Nearly 500 crews met the roiling water of Fish Creek in Saratoga Springs for the New York State Scholastic Championships last weekend, and those who mastered the rough water were also those wearing the "NYS Champion" shirts later in the day… maybe. Roiling conditions that eventually caused the regatta to be shut down also created extreme havoc at the starting line for several races (a stretch of racing that came to be called "the infamous page 5" of the seven-page results sheet).
If this had been a regatta with no other consequence but missing the podium and some hardware, things may have been forgotten and forgiven by the time the bus door swung shut. But, it was a qualifying race for Scholastic Nationals on Mercer Lake in New Jersey May 22nd and 23rd. As it went, that "page five" patch of events resulted in nine protests over seven races, a storm of sometimes heated discussion on the shore and beyond (things made the leap right into email, of course), heaps of confusion, and ultimately a decision to throw out the results of most of the race.
It took a couple days and some officially filed grievances to sort this one out, but in the end, officials decided to use the times from Saturday racing to qualify for Scholastic Nationals. Phrases like "no competitive integrity" and "restoring the competitive fairness" come up in discussions and e-mails Monday and Tuesday, until finally it was decided to not touch those Sunday races with a 12-foot oar. Officials made the best decision possible under the circumstances, and many crews happily advanced to the next level.
Can we talk about the rowing? It is a shame to have to sift through the mess that was Page 5 of a 7-page finals schedule only when more than 100 races went off without a hiccup-conditions or officials-over the weekend.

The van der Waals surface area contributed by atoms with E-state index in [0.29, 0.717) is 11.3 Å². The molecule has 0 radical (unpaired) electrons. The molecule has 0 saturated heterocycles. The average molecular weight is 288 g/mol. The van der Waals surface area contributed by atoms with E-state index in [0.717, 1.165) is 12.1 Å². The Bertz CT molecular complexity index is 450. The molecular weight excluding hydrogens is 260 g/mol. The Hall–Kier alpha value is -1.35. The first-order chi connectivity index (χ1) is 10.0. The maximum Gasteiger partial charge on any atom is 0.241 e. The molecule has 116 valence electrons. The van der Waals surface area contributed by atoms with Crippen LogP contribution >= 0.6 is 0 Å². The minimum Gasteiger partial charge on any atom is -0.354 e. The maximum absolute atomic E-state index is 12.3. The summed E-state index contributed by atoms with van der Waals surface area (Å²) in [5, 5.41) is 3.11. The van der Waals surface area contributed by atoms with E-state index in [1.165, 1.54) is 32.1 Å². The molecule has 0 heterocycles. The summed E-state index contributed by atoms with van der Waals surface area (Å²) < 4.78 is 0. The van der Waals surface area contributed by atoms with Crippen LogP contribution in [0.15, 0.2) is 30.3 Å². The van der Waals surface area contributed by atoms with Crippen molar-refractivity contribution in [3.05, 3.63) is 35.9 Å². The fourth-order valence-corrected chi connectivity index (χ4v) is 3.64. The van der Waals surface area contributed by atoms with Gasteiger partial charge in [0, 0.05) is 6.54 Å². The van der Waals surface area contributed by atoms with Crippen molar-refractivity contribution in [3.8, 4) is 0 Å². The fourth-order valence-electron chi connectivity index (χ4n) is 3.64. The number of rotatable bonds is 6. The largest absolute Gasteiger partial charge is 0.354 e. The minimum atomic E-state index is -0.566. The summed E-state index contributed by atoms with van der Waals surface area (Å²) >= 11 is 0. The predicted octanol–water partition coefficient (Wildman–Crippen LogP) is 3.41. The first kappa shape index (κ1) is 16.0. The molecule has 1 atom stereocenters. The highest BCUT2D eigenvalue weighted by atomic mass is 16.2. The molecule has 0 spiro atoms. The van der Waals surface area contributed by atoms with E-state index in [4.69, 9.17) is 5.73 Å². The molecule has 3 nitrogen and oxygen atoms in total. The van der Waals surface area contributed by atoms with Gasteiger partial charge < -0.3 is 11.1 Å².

During those races, there are always a few little episodes worth reporting, for fun. For example:
- At 500 meters into the race on Saturday, a Junior 4+ stopped rowing, and the coxswain raised her hand for the referee. Her plea (apparently recalling the equipment breakage rule, but not the number of meters or the pieces of equipment) "My cox box broke!"
- A double flipped (they were OK) and while dragging the boat off the course, the riggers were caught up in the buoy. This was a bit of a mess. Losing time and patience, the referee snipped the buoy line and the huge orange orb stayed in the launch for the remainder of the regatta.
- One ambitious rower tried to fix a popped oar lock…during full pressure at the body of the race. He was ejected from the boat. Gotta' credit him for trying.
- Heard from the aligner on Saturday: "coxy get your head up!" (apparently she wasn't tuned in)